wed 22/05/2024

The Little Matchgirl, Sam Wanamaker Playhouse | reviews, news & interviews

The Little Matchgirl, Sam Wanamaker Playhouse

The Little Matchgirl, Sam Wanamaker Playhouse

Hans Christian Andersen made contemporary, infused with Emma Rice's trademark brio

Message and medium, desolation and imagination in 'The Little Matchgirl'Bill Knight for theartsdesk

For anyone disposed to treat the Sam Wanamaker Playhouse as hallowed ground – and such issues have gained much currency at the Globe recently following the announced early departure of artistic director Emma Rice – The Little Matchgirl may seem like a wanton deconstruction of its space, which is cheeked into a knowing update that comes close to Edwardian music hall, and with aperçus stingingly relevant to the venue’s recent backstory (“Candles are much more atmospheric than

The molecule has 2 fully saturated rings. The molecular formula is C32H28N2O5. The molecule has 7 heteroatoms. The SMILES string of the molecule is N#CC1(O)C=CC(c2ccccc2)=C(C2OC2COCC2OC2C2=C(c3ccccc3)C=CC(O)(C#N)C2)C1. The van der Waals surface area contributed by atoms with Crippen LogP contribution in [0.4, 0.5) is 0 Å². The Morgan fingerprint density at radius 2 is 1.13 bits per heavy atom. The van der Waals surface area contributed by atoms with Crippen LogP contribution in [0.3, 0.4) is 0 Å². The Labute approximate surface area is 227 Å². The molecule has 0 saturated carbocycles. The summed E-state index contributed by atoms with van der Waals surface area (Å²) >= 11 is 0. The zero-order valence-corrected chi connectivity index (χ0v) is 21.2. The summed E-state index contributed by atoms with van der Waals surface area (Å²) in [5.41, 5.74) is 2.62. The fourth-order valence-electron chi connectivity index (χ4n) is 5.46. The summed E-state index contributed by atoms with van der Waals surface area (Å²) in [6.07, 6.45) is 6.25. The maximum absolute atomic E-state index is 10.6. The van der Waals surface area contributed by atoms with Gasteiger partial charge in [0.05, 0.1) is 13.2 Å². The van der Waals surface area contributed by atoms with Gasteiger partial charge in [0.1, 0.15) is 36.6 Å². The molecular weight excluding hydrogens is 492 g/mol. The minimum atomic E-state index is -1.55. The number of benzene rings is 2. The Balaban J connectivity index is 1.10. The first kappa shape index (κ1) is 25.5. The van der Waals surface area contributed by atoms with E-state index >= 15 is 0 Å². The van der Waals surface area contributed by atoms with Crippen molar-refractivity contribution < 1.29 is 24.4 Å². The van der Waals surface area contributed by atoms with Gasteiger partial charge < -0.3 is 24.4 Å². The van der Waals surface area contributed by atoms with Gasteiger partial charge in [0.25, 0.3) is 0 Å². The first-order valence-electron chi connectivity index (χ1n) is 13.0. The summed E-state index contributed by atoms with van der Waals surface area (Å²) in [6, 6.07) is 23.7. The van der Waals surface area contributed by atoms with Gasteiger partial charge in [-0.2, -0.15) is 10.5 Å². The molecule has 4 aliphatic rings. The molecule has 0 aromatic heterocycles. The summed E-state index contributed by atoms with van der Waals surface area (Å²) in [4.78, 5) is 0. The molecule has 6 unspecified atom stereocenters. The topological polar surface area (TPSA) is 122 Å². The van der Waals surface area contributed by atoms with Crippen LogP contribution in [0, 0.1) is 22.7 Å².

electricity” is one such textual quip). For those less reverentially inclined, this adaptation of Hans Christian Andersen – Joel Horwood has ingeniously melded the title story into And Other Happier Tales, as the subtitle has it, drawing in addition on “Thumbelina”, “The Emperor’s New Clothes” and “The Princess and the Pea” – is a phenomenally agile, open-hearted 100 minutes of theatrical flair that also keeps us unflinchingly anchored in the present.